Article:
News / Middle East

Extremists Setting Up Shop in Libya

Libyan militias blockade the Justice Ministry in Tripoli April 30 demanding the ouster of officials linked to the late Moammar Gadhafi.
Libyan militias blockade the Justice Ministry in Tripoli April 30 demanding the ouster of officials linked to the late Moammar Gadhafi.
Growing lawlessness in southern Libya and an influx of Islamist militants from Mali are stoking worries that Libya’s security weaknesses are fast becoming a destabilizing factor in the region.
 
A former Libyan intelligence source has told VOA that al-Qaida-linked jihadists driven out of Mali by a French-led offensive earlier this year have set up at least three jihadist camps in southern Libya in recent months.
 
As a consequence, the source said, Libya has now become the headquarters for al-Qaida in the Islamic Maghreb.
 
The situation has triggered criticism from neighboring sub-Saharan nations and has caused Libya to appeal for technical assistance from Europe to help police the nation’s long borders.
 
Libyan Prime Minister Ali Zeidan reacted angrily to accusations last month that suicide bombers behind twin blasts in Niger that killed 24 crossed over from Libya. What appeared to anger the Libyan leader the most was the claim by Niger officials that Libya was becoming a safe haven for militants affiliated with al-Qaida.
 
Algerian firemen carry a coffin containing a person killed during the gas facility hostage situation, at the morgue in Ain Amenas, Algeria, January 21, 2013.Algerian firemen carry a coffin containing a person killed during the gas facility hostage situation, at the morgue in Ain Amenas, Algeria, January 21, 2013.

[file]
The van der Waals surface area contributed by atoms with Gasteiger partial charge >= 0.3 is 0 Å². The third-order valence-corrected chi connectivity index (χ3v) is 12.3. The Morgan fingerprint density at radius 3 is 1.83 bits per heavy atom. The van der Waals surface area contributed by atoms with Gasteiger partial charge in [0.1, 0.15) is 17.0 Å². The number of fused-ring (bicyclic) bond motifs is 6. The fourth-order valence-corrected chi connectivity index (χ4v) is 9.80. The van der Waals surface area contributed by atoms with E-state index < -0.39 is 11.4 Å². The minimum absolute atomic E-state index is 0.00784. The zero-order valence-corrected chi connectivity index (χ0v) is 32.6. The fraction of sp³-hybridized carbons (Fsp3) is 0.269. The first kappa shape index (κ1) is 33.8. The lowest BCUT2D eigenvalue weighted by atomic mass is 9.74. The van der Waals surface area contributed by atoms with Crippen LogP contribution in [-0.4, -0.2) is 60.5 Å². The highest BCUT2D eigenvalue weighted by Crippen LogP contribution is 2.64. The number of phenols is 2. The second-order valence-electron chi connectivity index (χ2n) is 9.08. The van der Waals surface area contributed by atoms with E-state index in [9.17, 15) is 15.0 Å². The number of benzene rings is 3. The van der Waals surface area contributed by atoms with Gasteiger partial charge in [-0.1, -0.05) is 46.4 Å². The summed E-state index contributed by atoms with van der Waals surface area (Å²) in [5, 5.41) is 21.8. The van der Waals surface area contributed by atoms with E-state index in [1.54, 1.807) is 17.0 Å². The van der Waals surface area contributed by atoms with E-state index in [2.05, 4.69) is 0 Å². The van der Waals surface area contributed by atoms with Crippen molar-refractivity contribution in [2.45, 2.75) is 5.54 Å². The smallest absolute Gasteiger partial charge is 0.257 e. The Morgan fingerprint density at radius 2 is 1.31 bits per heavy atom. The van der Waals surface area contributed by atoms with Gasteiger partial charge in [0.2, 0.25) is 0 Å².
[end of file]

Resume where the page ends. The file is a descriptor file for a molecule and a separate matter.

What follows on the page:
x
Algerian firemen carry a coffin containing a person killed during the gas facility hostage situation, at the morgue in Ain Amenas, Algeria, January 21, 2013.
Algerian firemen carry a coffin containing a person killed during the gas facility hostage situation, at the morgue in Ain Amenas, Algeria, January 21, 2013.
Zeidan insisted that Libya was working hard to be a good neighbor and that its own investigation had shown that no terrorists had crossed into Niger from Libyan territory.

In January, the Zeidan government was equally dismissive of Algerian claims that al-Qaida-affiliated militants used Libya to mount the deadly assault on an Algerian gas facility that left dozens dead. Algerian officials said the assailants wore Libyan military uniforms and drove vehicles with Libyan license plates.